Note: In the following joint Blu-ray review, both John and Dean provide their opinions of the films, with John also writing up the Video, Audio, Extras, and Parting Thoughts.

Paramount released all three of the first “M:I Mission Impossible” films on DVD and Blu-ray some time ago, but with the advent of “Mission: Impossible 4 – Ghost Protocol” they couldn’t resist providing yet another BD packaging of the initial trio. Basically, you get the same materials as before, except the first disc only of the previous two-disc “M:I-3” set. The main thing is that the folks at Paramount are offering the new set at what amounts to a bargain price. If you don’t already have the first three movies on Blu-ray and have ever considered owning them, the time seems right.


The Film According to John:
I disliked the first, 1996 “Mission: Impossible” intensely, at least at first. I was a fan of the old TV series, and I resented the filmmakers killing off the IMF team in the first few minutes of the movie and even messing around with the sainted Mr. Phelps. It appeared to me nothing more than a crass attempt to cash in on the old show’s name and make the new film a stock action vehicle for star Tom Cruise. Fortunately, the years have mellowed my opinion, and I can see it today as a fairly decent, if overly exaggerated, action flick.

I’d quite forgotten that Brian De Palma (“Carrie,” “Scarface,” “The Untouchables”) directed “M:I,” not that it matters. There are only a couple of scenes where he gets to demonstrate his penchant for creating suspense. Most of the time the script just has people hanging in the air (from the ceiling or from the back of a moving train). It was nice hearing Lalo Schifrin’s familiar “Mission Impossible” theme, of course, although I’m not sure the additional music by Danny Elfman helped much. And I liked the atmospheric settings, mostly shot in England and the Czech Republic, helping create a proper cloak-and-dagger mood, with plenty of dark alleys and rain-swept streets.

This time out there’s a mole in the IMF forces, and after a covert operation goes terribly awry, the head people in Washington blame Ethan Hunt (Cruise) for it. The plot concerns Hunt’s attempts to prove his innocence by figuring out who’s trying to frame him.

A few good actors come to the aid of the improbable, far-fetched story line: Jon Voight as Mr. Phelps; Vanessa Redgrave as an enemy spy; Ving Rhames and Jean Reno as a pair of discredited former IMF agents; and Emmanuelle Beart and Kristin Scott-Thomas providing some attractive female distractions.

The biggest problem for me was not the preposterous action sequences or the ridiculous use of masks but the fact that what used to be an IMF team effort turned into just another star vehicle for Tom Cruise, whose character despite having help from a couple of other characters pretty much goes it alone in the heroics department. If you like Cruise, it’s his movie.

John’s film rating for “M:I”: 6/10

The Film According to Dean:
The first film in the series, “Mission: Impossible” is easily the superior of all three films. It sets the tone for the over-the-top stunts and insane situations that Ethan Hunt quickly becomes accustomed too as the franchise steams along. The first story finds Ethan Hunt on the run and he is kept in a situation where he has very few people to trust and the enemy of both his own IMF compatriots and those that the IMF is working to bring to justice. In the first film, the stunts are far more grounded than those of the following two films. Aside from the action sequence where Ethan Hunt is hanging on the side of a high speed train and must try to bring down a helicopter that is pursuing him as they go through a railway tunnel is definitely an over-the-top sequence that defies rule of physics and probability, but it is quite fun to watch unfold. There are a lot of explosions and lots of cool and nifty gadgets and weapons – I want some of that two-colored chewing gum. This is the most intelligent and ‘spy-like’ film of the series. The scene where Ethan Hunt must pull files from a computer locked deep in Langley and do so while being held by a fellow agent from the ceiling in a room where temperature, sound and touch will set off the alarm is the trademark and defining scene in the series.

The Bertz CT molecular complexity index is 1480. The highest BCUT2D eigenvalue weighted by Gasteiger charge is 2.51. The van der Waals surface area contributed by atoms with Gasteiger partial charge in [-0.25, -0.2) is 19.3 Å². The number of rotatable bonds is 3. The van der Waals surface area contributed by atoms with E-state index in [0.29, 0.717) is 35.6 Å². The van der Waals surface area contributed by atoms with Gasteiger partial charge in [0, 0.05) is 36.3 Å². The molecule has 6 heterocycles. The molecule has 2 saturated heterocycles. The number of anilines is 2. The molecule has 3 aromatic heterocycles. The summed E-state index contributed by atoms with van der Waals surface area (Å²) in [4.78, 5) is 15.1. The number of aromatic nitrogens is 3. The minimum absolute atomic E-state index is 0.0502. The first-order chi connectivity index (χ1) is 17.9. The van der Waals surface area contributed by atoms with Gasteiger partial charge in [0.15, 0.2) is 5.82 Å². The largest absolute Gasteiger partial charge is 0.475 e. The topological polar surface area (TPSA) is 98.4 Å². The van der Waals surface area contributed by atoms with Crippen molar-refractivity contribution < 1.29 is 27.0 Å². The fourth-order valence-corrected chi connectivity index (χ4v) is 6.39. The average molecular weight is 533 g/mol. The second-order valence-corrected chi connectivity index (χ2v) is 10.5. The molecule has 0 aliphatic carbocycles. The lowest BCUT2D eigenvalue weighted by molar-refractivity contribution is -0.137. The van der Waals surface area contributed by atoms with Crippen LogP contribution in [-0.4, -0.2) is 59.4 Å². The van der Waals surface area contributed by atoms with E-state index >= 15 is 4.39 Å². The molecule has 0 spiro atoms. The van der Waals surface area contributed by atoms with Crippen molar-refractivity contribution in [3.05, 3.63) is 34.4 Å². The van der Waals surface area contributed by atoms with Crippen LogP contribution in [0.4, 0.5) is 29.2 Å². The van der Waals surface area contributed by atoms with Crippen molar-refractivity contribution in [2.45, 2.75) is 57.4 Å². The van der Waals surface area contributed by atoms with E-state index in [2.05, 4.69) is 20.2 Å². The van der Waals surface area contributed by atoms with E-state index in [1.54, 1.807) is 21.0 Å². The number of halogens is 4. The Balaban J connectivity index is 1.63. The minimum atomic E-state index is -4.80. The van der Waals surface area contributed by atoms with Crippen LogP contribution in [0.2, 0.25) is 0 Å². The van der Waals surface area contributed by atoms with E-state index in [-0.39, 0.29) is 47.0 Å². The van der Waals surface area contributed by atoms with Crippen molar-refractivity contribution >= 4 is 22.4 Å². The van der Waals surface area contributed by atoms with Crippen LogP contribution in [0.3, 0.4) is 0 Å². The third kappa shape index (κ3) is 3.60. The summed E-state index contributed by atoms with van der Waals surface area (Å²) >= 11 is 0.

Ethan Hunt (Tom Cruise) finds himself and his team nearly eradicated during an operation in Prague. Team captain Jim Phelps (Jon Voight), Claire Phelps (Emmanuelle Beart), Jack Harmon (Emilio Estevez) and Sarah Davies (Kristin Scott Thomas) are killed when the operation goes bad and only Ethan survives. Impossible Mission Force (IMF) official Eugene Kittridge (Henry Czerny) believes that Ethan is a mole that has been working for a mysterious arms dealer known only as Max. Hunt must work to clear his name and that of surviving teammate Claire by enrolling the help of disavowed agents Franz Kriger (Jean Reno) and Luther Stickell (Ving Rhames) to find out who is the mole known as Job and bring him to justice as the one working with Max. Unfortunately, Ethan must steal what Job promised Max, a Noc List that is guarded deep within CIA headquarters at Langley and the identity of Job will completely change the way Ethan viewed the events that placed him as a prime target of the IMF.